The pursuer's submissions: The pursuer maintained that he had good reason for withdrawing his Minute of Abandonment. The failure by the first, second, eighth and tenth defenders to lodge their accounts of expenses meant that he had been unable to obtain dismissal of the action in terms of Rule 23.1. Had these defenders lodged accounts of expenses (as had the third, fourth and ninth defenders), he would have been able to pay the expenses and achieve dismissal of the incompetent compendium action, whereupon he would have raised separate actions against each defender, a procedure which would have been competent. The sheriff was therefore wrong to infer that he had not acted in good faith, and had erred in granting absolvitor. The sheriff principal had erred in adhering to the sheriff's interlocutor. The pursuer had further criticisms of the procedure which had taken place in the Sheriff Court. In particular, there had been bias in favour of the defenders and against the pursuer. During his submissions before us, the pursuer gave an example of bias as the sheriff becoming noticeably irritated when the pursuer attempted to lodge a Devolution Issue Minute (when he had made about ten to twelve previous unsuccessful attempts to lodge such a minute). The pursuer confirmed that the focus of the Devolution Issue Minute was equality of arms by having legal representation. He further confirmed that he understood that he could not expect the sheriff to grant him Legal Aid, or to provide him with a lawyer. He added that he had (at one stage) had the necessary funds to instruct a lawyer, but no lawyer would accept his instructions.
 Submissions for the first, second, eighth and tenth defenders: Counsel submitted that the sheriff had correctly identified the relevant law, and, on the material before him, had been entitled to form the view that the pursuer did not have good reason for withdrawing his Minute of Abandonment. The sheriff was then entitled to follow the guidance given by Lord President Dunedin in Lee v Pollock's Trs (1906) 8F 857, and to grant the defenders absolvitor. In relation to the other matters raised in the Grounds of Appeal and Note of Argument, counsel submitted that they were either irrelevant to the present appeal against Sheriff Deutsch's interlocutor of absolvitor dated 9 November 2010, or (in relation to bias) insufficiently specific. The appeal should be refused.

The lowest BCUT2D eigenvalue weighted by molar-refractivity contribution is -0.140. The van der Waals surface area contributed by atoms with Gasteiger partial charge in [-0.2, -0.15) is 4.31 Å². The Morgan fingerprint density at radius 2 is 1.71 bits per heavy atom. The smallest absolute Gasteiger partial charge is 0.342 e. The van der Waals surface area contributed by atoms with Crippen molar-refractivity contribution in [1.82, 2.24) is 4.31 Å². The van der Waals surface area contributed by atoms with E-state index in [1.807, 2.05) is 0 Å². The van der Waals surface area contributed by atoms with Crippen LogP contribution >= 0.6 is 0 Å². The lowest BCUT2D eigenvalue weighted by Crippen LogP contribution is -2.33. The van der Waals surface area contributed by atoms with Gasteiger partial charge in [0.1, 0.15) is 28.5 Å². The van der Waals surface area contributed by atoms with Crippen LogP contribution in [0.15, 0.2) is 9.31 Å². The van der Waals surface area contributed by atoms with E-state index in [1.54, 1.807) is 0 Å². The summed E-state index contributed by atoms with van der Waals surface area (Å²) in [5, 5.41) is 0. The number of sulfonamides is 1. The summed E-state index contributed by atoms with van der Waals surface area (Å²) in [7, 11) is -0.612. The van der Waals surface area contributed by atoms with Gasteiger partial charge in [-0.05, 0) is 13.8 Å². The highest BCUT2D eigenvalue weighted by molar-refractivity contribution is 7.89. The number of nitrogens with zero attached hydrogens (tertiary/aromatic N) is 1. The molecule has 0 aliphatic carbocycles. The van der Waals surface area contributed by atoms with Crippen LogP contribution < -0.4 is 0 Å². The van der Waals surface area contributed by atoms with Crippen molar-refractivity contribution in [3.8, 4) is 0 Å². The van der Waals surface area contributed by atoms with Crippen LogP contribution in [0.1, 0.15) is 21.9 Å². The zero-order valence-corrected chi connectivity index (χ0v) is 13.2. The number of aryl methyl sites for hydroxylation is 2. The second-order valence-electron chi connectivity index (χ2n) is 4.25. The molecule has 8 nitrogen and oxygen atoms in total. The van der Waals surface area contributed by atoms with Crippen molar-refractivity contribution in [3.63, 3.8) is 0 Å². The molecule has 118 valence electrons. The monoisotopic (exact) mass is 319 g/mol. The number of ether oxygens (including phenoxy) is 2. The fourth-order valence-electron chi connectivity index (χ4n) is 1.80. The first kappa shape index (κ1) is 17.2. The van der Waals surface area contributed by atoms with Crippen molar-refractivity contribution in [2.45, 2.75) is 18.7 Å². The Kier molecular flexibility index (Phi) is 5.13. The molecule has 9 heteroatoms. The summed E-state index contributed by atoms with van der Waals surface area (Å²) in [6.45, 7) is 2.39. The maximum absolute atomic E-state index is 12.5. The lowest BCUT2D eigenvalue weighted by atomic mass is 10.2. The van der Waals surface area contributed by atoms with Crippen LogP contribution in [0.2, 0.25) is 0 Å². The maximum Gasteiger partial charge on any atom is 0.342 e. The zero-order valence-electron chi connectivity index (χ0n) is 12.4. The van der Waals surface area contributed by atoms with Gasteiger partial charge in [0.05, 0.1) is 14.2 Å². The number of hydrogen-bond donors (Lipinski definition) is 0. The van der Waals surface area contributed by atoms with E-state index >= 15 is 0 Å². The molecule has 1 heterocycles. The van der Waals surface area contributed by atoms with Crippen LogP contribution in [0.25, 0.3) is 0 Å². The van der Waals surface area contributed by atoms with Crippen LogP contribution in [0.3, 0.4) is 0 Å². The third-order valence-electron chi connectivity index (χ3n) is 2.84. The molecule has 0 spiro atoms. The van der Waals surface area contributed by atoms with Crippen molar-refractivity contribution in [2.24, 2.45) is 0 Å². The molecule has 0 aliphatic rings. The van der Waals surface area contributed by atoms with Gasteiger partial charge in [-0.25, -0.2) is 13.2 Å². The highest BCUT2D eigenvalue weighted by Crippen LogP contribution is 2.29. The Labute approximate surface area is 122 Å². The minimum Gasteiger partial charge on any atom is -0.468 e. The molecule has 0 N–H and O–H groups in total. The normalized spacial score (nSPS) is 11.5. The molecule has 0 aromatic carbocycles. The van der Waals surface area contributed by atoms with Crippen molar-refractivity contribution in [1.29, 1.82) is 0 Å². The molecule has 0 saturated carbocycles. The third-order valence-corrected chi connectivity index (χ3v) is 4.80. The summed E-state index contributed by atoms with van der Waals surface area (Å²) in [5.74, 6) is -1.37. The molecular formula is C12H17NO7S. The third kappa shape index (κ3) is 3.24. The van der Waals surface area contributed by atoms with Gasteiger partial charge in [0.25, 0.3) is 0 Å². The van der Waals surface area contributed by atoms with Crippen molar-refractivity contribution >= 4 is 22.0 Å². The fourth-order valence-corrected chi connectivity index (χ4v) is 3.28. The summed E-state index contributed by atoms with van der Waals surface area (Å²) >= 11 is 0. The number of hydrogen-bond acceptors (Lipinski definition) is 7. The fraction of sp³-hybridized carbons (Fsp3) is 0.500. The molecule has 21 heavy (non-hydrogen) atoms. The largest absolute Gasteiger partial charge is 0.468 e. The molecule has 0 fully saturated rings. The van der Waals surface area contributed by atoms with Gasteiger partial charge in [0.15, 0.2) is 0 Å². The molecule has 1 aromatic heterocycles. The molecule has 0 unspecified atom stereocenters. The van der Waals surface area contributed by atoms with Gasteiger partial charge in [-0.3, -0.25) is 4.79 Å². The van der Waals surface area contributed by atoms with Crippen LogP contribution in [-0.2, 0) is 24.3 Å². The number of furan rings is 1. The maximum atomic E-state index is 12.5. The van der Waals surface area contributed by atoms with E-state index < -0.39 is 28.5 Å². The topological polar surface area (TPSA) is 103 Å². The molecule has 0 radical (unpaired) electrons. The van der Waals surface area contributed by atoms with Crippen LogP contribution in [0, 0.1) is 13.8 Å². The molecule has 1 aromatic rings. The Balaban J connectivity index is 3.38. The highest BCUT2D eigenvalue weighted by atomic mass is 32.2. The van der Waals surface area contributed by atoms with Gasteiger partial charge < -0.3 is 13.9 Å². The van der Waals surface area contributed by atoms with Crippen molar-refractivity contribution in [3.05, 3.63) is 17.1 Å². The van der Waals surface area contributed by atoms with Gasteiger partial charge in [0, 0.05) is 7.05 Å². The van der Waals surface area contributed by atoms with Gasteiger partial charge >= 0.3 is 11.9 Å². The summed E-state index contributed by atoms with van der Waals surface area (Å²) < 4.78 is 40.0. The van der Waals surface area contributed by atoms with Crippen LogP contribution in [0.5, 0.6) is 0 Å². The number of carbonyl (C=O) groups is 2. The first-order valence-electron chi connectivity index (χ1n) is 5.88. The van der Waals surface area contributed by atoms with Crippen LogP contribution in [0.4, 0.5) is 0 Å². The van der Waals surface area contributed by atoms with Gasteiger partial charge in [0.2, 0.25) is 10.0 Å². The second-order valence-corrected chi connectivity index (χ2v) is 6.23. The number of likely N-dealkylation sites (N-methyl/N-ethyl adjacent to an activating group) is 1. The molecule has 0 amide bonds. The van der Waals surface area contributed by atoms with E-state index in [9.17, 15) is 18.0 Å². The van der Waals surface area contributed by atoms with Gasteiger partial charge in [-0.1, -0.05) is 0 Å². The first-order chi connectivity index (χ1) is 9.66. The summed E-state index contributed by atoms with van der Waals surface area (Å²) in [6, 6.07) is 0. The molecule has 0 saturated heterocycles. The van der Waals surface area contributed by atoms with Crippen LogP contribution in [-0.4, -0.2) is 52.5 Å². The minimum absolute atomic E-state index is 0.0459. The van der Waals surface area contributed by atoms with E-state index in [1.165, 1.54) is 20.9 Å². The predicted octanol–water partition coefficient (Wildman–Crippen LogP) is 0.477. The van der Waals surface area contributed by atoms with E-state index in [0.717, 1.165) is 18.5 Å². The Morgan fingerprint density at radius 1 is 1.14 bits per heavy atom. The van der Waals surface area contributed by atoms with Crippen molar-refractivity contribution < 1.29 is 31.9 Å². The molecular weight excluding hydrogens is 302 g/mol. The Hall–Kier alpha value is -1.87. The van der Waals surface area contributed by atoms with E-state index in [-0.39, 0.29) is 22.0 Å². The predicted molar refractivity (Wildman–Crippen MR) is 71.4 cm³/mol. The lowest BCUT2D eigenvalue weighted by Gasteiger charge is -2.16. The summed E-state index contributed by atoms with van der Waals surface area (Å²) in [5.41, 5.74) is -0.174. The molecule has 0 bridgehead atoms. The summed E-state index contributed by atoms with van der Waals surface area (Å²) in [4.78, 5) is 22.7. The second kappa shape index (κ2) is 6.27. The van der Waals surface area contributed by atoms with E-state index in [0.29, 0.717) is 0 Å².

Submissions for the third defenders: Counsel adopted all of the submissions for the first, second, eighth and tenth defenders. Reference was made to paragraph 14.26 of Macphail, Sheriff Court Practice (3rd ed). The appeal should be refused.
 Submissions for the fourth defenders: Counsel adopted all of the foregoing defenders' submissions. The appeal should be refused.
 Submissions for the ninth defenders: Counsel adopted all of the foregoing defenders' submissions. He further contended that, in terms of the Sheriff Court Ordinary Cause Rules (Rule 23), a pursuer seeking dismissal upon abandonment had to pay the defender's expenses within 28 days of taxation: otherwise the court would grant absolvitor. In the present case, the taxation procedure came to an end on 16 September 2010, when the Sheriff Principal refused the pursuer's appeal against the sheriff's approval of the auditor's report. By 9 November 2010, when the sheriff granted decree of absolvitor, more than 28 days had passed. Accordingly the ninth defenders (and indeed the third and fourth defenders) were entitled to absolvitor on that ground also. The appeal should be refused.
 Reply by the pursuer: The pursuer reminded the court that he was a party litigant, without the benefit of legal advice. He had not been aware that there was a procedure whereby he could force a defender to lodge an account of expenses. His intention had been to pay the defenders' expenses, to instigate new proceedings against the separate individuals, and to conjoin the actions. The pursuer maintained (contrary to the sheriff's Note) that he had made this reason known to the sheriff. Finally the pursuer expressed concern that the absolvitor might have the inappropriate effect of preventing him from suing the defenders in respect of any future wrongful actings affecting him and his property.
 We accept that the main issue in this appeal is set out in Ground of Appeal 2.10, read with paragraph 2 of the pursuer's Note of Argument. Of the other grounds of appeal (mentioned briefly in paragraphs  et seq below), only one has any relevance in a challenge to the interlocutors of the sheriff and Sheriff Principal dated 9 November 2010 and 31 March 2011. That ground is an allegation of "noticeable bias" against the pursuer: Ground of Appeal 2.9 and paragraph 6 of the Note of Argument.
 We deal first with the main issue focused in Ground of Appeal 2.10 and paragraph 2 of the pursuer's Note of Argument.
 In our opinion, the sheriff followed the guidance given by Lord President Dunedin in Lee v Pollock's Trs (1906) 8F 857. While it may be doubtful whether Lord President Dunedin's dictum (that there is an "absolute right" to withdraw a Minute of Abandonment) is applicable even in circumstances suggestive of waiver or personal bar, the sheriff in the present case did permit the pursuer to withdraw his Minute of Abandonment. Then, in accordance with Lord President Dunedin's opinion, he asked himself whether the pursuer had discharged the onus of showing good faith. On the information before him, he was entitled to form the view that the pursuer did not have a valid reason for withdrawing his Minute of Abandonment, and that he had not therefore discharged that onus. For our part, we are willing to accept that the pursuer may not have been in mala fides as such: but if he did not properly understand the law, and if he has failed to demonstrate a valid reason for withdrawing his Minute of Abandonment, the sheriff was, in our view, entitled to reach the conclusion he did.